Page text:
"Hurry, we must rush somewhere depressing!"

When did everyone somehow decide that updating a classic story for modern times meant making everything as dark and depressing as hell? Don’t get me wrong; the original Grimm version of “Snow White” was absolutely gory and weird and terrible—in many accounts, the witch was forced in the end to put on white-hot iron shoes and dance around in them until she died of exhaustion—but there’s a sense of joy and wonder floating around in there, too. Why else would you bother telling a story about magic, if you weren’t going to take a moment to admire the sheer what-the-fuckedness of magical powers?

Instead, Snow White and the Huntsman is relentless in its efforts to be serious and grim. When we first see Kristen Stewart at Snow White, she is ratty-haired and somber, imprisoned in a castle keep by her wicked stepmother for more than a decade. That wicked stepmother is played by Charlize Theron in late-stage Al Pacino mode, screaming and seething and taking pointless nude milk baths when she’s not nearly breaking into tears over the crow’s feet she sees in the mirror. When Snow White escapes, the stepmother sends out the huntsman to find her. The huntsman—stop me if you heard this one—is a serious man played by Chris Hemsworth. The huntsman’s introductory scene, in which he gets into a drunken brawl, hints at a fun, Han Solo kind of carefree mercenary, but we soon learn that he drinks heavily to escape the pain and heartbreak of losing his young wife. There’s no room for Han Solos in somberville.

It keeps going like this for quite some time. By the time we get to the eight dwarves (turns out Ian McShane, Bob Hoskins, Ray Winstone, and Nick Frost are barely recognizable when shrunk down, given funny haircuts, and covered in gloomy soot), we are numb to the fact that they’re supposed to bring a little comic relief to the proceedings. Mainly, we’re numb to that fact because they’re not really funny.

Snow White and the Huntsman hints at the great, weird movie it could have been soon after the dwarves are introduced. They bring Snow White to the fairy-filled wilderness, and when compared to the gray-and-brown palette of the rest of the film, it’s like the characters have walked onto the set of a better, more interesting movie. Though things in the fairy wilderness are undoubtedly cheerier, they’re also creepy; mushrooms have single rheumy eyes, and tiny little pale fairies plaster huge fake grins on their faces, presumably to make the humans feel more welcome.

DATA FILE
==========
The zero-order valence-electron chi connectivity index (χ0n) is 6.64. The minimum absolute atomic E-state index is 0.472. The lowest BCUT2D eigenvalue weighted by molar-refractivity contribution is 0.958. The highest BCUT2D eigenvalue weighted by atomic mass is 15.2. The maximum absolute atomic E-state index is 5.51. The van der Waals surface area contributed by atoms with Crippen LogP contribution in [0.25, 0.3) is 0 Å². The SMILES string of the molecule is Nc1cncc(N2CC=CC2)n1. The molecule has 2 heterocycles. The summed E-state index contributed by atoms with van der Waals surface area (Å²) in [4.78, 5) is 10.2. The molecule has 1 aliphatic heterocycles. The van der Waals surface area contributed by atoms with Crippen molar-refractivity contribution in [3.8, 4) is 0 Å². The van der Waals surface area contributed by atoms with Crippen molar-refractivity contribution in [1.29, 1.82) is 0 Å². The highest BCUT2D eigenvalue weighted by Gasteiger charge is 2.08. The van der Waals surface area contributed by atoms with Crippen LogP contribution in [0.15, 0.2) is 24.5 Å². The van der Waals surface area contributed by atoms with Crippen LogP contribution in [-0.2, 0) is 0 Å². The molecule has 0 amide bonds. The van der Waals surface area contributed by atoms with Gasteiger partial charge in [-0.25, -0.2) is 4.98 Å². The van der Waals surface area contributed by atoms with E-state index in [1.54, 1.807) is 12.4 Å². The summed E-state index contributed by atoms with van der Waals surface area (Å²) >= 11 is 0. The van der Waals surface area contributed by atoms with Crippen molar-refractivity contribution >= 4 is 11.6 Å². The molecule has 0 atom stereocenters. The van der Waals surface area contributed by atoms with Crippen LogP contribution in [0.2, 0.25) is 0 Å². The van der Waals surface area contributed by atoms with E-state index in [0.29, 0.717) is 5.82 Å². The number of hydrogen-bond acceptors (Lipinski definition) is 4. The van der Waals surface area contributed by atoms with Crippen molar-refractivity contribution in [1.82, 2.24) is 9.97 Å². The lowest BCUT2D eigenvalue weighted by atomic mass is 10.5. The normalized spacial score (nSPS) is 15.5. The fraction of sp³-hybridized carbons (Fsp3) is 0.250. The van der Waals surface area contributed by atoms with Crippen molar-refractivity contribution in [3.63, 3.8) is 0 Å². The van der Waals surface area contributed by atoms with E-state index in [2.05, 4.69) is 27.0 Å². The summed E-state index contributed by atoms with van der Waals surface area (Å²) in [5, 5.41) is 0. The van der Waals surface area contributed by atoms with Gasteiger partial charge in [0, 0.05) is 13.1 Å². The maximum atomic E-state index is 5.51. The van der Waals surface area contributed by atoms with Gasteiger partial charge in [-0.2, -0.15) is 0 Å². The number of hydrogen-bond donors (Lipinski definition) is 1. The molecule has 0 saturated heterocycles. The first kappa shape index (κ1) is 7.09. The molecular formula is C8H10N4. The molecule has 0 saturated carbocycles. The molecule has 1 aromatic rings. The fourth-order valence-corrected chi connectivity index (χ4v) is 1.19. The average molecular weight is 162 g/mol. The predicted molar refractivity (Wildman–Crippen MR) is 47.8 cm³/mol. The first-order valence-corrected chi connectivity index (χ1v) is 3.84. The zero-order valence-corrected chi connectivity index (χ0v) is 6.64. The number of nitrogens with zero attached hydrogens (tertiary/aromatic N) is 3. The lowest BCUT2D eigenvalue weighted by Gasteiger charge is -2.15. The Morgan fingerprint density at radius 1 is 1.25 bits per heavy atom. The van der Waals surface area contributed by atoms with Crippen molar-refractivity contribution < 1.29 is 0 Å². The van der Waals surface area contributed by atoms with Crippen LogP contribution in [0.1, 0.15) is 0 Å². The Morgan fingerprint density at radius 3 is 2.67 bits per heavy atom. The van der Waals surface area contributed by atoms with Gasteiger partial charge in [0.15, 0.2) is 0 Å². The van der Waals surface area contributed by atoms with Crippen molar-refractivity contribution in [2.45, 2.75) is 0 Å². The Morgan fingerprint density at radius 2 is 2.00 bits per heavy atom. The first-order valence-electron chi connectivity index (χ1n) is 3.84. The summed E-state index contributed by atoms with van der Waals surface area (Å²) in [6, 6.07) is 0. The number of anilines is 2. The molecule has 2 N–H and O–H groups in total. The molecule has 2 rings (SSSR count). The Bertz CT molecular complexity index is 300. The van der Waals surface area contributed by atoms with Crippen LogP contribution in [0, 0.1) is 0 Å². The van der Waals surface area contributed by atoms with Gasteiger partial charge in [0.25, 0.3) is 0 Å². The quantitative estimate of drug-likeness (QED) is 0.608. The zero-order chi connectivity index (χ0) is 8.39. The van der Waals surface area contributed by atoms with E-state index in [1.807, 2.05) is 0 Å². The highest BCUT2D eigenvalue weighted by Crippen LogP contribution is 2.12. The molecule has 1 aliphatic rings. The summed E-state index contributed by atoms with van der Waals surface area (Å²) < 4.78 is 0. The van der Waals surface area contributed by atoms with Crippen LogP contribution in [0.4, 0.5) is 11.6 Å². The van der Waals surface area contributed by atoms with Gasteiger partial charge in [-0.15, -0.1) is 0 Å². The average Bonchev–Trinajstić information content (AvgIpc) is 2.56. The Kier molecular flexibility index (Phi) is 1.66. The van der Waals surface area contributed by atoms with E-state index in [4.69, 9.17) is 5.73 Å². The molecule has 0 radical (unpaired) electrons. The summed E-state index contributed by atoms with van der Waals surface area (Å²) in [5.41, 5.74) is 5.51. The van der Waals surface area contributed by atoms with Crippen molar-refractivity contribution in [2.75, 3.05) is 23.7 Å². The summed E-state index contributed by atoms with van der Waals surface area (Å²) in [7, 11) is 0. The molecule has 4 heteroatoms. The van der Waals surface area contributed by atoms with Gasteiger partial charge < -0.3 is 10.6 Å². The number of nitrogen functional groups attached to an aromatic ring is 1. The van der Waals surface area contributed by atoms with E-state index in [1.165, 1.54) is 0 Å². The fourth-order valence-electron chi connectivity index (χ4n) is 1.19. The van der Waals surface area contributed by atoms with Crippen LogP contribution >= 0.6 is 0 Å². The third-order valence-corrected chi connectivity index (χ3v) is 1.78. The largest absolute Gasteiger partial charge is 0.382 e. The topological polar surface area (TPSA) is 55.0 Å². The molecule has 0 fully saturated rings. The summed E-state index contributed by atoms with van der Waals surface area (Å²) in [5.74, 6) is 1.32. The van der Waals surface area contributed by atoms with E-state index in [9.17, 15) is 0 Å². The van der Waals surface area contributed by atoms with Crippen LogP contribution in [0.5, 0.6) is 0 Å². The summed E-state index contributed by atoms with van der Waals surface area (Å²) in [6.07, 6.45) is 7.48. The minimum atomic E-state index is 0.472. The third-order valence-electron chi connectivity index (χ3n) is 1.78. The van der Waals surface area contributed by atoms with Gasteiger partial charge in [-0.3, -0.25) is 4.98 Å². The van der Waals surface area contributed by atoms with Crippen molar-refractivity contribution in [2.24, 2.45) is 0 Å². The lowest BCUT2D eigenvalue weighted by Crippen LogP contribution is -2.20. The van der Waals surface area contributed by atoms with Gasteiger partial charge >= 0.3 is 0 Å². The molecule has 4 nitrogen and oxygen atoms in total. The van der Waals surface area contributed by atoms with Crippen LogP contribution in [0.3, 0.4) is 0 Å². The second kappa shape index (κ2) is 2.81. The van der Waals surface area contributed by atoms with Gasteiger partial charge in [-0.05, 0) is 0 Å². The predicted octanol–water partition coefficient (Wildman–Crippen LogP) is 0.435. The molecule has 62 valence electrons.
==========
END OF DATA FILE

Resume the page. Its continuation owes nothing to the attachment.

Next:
But Snow White and her sorrowful crew are immediately cast back into the grimness and the darkness and the clenched-jaw seriousness with the hokey, obvious death scene of one of the eight dwarves. That scene is immediately followed with another death scene, just to remind us of exactly how terrible and depressing and bad things can get. And then things continue like that, until the end of the movie.

The great shame of this is that Snow White and the Huntsman is beautiful. Especially when compared to the visual blandness of Battleship and Men in Black III and even The Avengers, very few frames in Snow White do not make love to your eyeballs. From Charlize Theron’s beautiful bird-bone-ornamented gowns to magical creatures made from sharp onyx shards to giant rocky trolls, this kind of inventiveness in a blockbuster should be applauded.

And the acting is generally pretty good. I’ve long been a defender of Kristen Stewart—the way her Bella devours the men of Twilight with her gaze feels fairly subversive in a Hollywood that’s used to sexualizing every single woman as a matter of habit—but she’s not going to change any minds here. The problem, I insist, isn’t with her: It’s with the way Snow White is written. She is at first helpless and speechless and sad. And then, suddenly, she has power and armor and spirit. But Stewart is never given the opportunity to show her character’s transition, which should be the most important part of the movie. The screenwriters just wriggled their fingers at the opening of the third act and pronounced that her character had suddenly become a rounded human being, and then they set back to their apparently important work of making sure that everything else was dark and dirty and depressing. You know, for the sake of realism. recommended